Bushell-Mingo is a woman in a hurry, in every sense. She used to be an athlete, winning medals in 100 metres, shot put, relay and discus. She was on the starting blocks of a 100-metre race for the under-16 England trials when she had a sudden loss of faith in competitive sport. "There was all this aggression which wasn't going anywhere," she recalls. "It was just about Me and being The Best. But what's the point of being the fastest person in the world, or throwing 4lbs of steel from one end of a field to another?" She quit athletics and signed up for a two-year performing arts course at Barking College of Technology, where she found that she could employ the same physical proficiency to some cathartic end. It is undoubtedly her early physical training that gives her the stamina and control which is the hallmark of her performance work now.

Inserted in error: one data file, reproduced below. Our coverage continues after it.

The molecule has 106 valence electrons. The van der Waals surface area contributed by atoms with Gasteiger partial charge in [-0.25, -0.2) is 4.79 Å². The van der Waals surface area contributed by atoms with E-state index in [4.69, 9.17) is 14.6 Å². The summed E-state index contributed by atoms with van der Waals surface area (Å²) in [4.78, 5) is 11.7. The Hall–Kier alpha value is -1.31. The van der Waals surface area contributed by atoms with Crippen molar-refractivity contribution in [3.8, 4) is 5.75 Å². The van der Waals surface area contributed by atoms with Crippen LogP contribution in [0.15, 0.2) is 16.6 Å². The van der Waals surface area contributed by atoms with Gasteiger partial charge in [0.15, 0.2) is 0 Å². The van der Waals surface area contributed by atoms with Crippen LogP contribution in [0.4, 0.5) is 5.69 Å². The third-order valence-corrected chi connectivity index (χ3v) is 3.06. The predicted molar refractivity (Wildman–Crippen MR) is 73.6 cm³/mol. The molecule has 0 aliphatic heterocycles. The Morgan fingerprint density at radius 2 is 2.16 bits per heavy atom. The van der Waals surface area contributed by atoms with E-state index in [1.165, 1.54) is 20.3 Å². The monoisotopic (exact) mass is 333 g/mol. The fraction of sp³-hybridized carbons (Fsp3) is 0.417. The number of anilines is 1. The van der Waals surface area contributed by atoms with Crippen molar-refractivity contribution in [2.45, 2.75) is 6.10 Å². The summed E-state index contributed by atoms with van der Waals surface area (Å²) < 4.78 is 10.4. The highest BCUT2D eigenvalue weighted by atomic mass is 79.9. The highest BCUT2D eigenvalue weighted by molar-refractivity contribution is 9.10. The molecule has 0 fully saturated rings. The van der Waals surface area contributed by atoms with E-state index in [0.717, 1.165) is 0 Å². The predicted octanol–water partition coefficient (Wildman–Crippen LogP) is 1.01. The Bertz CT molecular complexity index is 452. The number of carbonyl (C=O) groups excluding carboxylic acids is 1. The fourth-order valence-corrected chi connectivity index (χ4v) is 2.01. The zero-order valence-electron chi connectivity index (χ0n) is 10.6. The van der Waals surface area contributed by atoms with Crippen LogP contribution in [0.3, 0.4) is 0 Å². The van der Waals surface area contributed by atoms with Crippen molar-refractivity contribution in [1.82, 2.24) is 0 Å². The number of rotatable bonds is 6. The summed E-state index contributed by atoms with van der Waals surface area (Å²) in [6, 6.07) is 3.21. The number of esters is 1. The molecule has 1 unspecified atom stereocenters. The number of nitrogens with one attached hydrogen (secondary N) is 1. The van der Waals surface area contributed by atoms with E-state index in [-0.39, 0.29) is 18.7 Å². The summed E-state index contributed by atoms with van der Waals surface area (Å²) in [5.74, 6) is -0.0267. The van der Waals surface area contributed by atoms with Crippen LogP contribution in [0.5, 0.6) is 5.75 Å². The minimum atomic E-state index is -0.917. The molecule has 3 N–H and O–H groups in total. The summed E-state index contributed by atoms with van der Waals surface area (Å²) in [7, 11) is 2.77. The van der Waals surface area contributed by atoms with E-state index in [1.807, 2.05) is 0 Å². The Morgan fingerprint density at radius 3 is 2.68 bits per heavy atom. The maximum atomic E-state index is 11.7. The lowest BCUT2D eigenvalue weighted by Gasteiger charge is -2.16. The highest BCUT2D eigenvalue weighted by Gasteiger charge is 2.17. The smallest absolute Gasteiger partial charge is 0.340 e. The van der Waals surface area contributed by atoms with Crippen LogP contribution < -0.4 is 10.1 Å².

Her Cassandra at the National manages to fill the vast space of the Olivier with the visceral madness of grief, and she leaps from concrete step to concrete step bearing torches with the agility of a fawn. She was unforgettable as a female Chet Baker in People Show 100, conveying the charisma and self-destructive tendencies of the trumpeter using herrich, sweet singing voice, and every muscle in her body. The performance memorably culminated in a dying fall against a glass wall, while another performer outlined her flailing arms and legs in red.